Ty reached down to stroke the pup's head. "So, how is the major doing these days? Everything going well inside the hospital…and elsewhere?"

The thread of studied nonchalance gave her pause. Most wouldn't have noticed it. But she and Ty had been friends for fourteen years now, ever since seventh grade social studies when their fathers had been stationed at NATO in Brussels—despite the fact that the Army, the Air Force and her own backstabbing father had done their best to kill that friendship since.

Kate laid her hand on the sleeve of Ty's camouflaged pullover, staying handler and dog before they reached the double doors to the hospital and the trio of Army medics loitering outside and just shy of them. "Did Max say something to you?"

If so, what? Because the doc had been on edge.

"Not exactly." Ty glanced at the medics, increasing her unease as he lowered the rumble in his voice to a confidential thrum. "A couple of days ago, Volt and I were taking an ugly early jog around the inner perimeter. We were closing in on the airstrip when I spotted Major Brennan huddled with a soldier. Couldn't hear what they were saying, much less read the guy's nametape, but their body language came across loud and clear. The soldier was pushing the doc about something, and whatever it was, the major did not look happy. And when Volt and I got closer? The soldier did an about-face and double timed off in the opposite direction. I was gonna send a shout out to the doc, waylay him and make sure all was okay, but I got a call from my captain just then. Volt and I had to turn around to get ready for an impromptu mission."

Ty reached up to run his fingertips along the dark, closely shaven curls at the base of his navy blue beret. "Has he mentioned anything to you?"

"Not a word." But something was definitely bothering Max.

She couldn't put her finger on the cause, but the man's normally easy-going physician's nerves and patience had been stretched almost to breaking for nearly a week. And last night—when she'd pushed it and him during their movie get-together—he'd been irritatingly close-mouthed as to why. Hence her surprise when he'd woken her this morning with his request that she accompany him outside the wire.

Max had to know she'd be actively searching for a private moment to take another run at that lock on his lips.

Or was that the real reason for the invite? Whatever was bothering the doc…was he reluctant to address it inside the wire?

The possibility deepened her frown.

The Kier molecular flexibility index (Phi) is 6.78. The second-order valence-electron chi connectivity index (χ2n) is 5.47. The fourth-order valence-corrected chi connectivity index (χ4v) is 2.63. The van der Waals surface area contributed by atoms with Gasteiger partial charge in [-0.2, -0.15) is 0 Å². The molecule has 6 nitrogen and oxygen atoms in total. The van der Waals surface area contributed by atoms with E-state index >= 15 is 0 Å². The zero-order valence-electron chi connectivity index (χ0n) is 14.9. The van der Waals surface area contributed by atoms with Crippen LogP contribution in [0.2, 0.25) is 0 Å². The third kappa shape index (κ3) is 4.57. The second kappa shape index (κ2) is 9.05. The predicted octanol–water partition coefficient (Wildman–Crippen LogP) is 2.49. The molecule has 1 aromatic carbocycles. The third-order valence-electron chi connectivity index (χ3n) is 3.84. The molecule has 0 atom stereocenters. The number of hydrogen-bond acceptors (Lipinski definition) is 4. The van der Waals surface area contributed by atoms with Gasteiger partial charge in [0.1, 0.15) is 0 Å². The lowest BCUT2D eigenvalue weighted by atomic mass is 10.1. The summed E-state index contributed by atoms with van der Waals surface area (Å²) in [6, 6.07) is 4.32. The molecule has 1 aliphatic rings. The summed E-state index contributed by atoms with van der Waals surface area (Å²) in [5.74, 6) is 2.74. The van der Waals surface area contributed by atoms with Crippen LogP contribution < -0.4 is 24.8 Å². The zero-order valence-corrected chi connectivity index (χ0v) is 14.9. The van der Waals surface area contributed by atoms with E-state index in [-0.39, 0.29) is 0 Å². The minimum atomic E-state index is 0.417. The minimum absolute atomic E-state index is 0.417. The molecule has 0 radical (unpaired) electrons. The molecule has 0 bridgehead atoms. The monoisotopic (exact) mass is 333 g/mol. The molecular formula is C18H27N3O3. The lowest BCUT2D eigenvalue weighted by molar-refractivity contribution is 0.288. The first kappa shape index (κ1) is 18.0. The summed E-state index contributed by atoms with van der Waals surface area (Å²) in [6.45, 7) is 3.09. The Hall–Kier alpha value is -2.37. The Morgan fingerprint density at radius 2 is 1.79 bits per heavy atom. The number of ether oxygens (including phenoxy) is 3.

She blinked, shaking off the suspicion as she glanced down at the K-9 patiently sitting at their boots. "Sorry. Didn't mean to drift. Just…thinking."

"Shit. It's your dad, isn't it? It's coming up on three months since—"

She shook her head again, this time firmly. "That's not it." Jack Holland was the one person she avoided contemplating at all cost, no matter the looming date. Hell, any memory or anniversary that involved her father had been long since banished from her brain—and for good reason.

She hadn't spoken to the jerk in nearly nine years. Not since the morning she'd left for basic training at eighteen. Granted, she'd always assumed they'd reconnect someday. That she'd have a shot at finding out why her own father had been so bent on smacking her down her entire life. But any chance of that had been killed along with Deputy Holland the moment he'd been struck by a passing vehicle during a midnight traffic stop. Not that she'd dared to admit to that insidious hope to anyone—including Max.

But something must've shown in her face now with Ty. It caused her old friend's voice to return to that low rumble and take on a sympathetic note. "That's actually the main reason I was hoping we could grab a bite. I'd planned on calling you later today. I spoke to my pop last night. Turns out he knows the State Police investigator working your dad's hit and run."

Now that wasn't surprising, was it?

During her freshman year of high school, her newly widowed father had bailed on his own career with the Army's Criminal Investigation Division and dragged her from Brussels to his childhood digs in Arkansas so he could write speeding tickets for the Braxton PD. A year later, Ty's father had retired and moved his still living wife and son home as well. Efrem had opted to sign his MP and K-9 handler skills over to the Arkansas State Police. But since her dad had been nursing that inexplicable ire for his old buddy, neither man had said a word. If she and Ty hadn't run into each other at a party in Searcy their senior year, they'd have never known they'd been living an hour apart.

Evidently her father's lingering spite hadn't prevented Efrem West from looking into his former friend's death nearly a decade later.

What had Efrem discovered? Something more than the perfunctory information that her father's boss had imparted during the call she'd been too hung over to duck the morning after she'd received that pithy Red Cross death notification?

Whatever Efrem had learned, it had motivated yet another call into a war zone.

Kate reached down to stroke Volt's head, channeling the boost from the loving nuzzle she received into her nod. "Okay. Let's do dinner at the DFAC this evening. I'll text you the time when I've got a better ETA."

"Sounds good. I—" She caught the low hum of Ty's phone as it vibrated on his utility belt.

"Just a sec." Retrieving the device, Ty clicked into his call and listened for a few moments. And then, "Yes, sir. On my way." He hung up with a frown.

"Looks like your omelet and Volt's cabbage are a wash, too."